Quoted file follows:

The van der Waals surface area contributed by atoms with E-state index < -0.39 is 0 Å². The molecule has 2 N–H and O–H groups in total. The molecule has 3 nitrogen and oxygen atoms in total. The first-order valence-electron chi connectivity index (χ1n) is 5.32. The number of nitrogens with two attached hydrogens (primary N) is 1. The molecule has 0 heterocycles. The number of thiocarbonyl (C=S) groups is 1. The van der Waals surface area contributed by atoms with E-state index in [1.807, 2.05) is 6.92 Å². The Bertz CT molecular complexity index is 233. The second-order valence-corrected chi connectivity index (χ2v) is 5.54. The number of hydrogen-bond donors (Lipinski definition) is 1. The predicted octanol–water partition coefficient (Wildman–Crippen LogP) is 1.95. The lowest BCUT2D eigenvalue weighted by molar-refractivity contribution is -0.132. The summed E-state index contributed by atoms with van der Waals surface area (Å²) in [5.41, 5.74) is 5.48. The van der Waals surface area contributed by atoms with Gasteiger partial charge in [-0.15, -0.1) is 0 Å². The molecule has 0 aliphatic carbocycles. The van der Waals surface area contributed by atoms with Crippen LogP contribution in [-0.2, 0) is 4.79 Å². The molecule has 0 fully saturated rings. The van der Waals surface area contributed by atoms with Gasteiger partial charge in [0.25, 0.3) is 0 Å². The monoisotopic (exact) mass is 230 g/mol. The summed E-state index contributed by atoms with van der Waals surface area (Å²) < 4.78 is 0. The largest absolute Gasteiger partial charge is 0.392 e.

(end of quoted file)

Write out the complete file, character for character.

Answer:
The van der Waals surface area contributed by atoms with E-state index < -0.39 is 0 Å². The molecule has 2 N–H and O–H groups in total. The molecule has 3 nitrogen and oxygen atoms in total. The first-order valence-electron chi connectivity index (χ1n) is 5.32. The number of nitrogens with two attached hydrogens (primary N) is 1. The molecule has 0 heterocycles. The number of thiocarbonyl (C=S) groups is 1. The van der Waals surface area contributed by atoms with E-state index in [1.807, 2.05) is 6.92 Å². The Bertz CT molecular complexity index is 233. The second-order valence-corrected chi connectivity index (χ2v) is 5.54. The number of hydrogen-bond donors (Lipinski definition) is 1. The predicted octanol–water partition coefficient (Wildman–Crippen LogP) is 1.95. The lowest BCUT2D eigenvalue weighted by molar-refractivity contribution is -0.132. The summed E-state index contributed by atoms with van der Waals surface area (Å²) in [5.41, 5.74) is 5.48. The van der Waals surface area contributed by atoms with Gasteiger partial charge in [-0.15, -0.1) is 0 Å². The molecule has 0 aliphatic carbocycles. The van der Waals surface area contributed by atoms with Crippen LogP contribution in [-0.2, 0) is 4.79 Å². The molecule has 0 fully saturated rings. The van der Waals surface area contributed by atoms with Gasteiger partial charge in [0.25, 0.3) is 0 Å². The monoisotopic (exact) mass is 230 g/mol. The summed E-state index contributed by atoms with van der Waals surface area (Å²) < 4.78 is 0. The largest absolute Gasteiger partial charge is 0.392 e.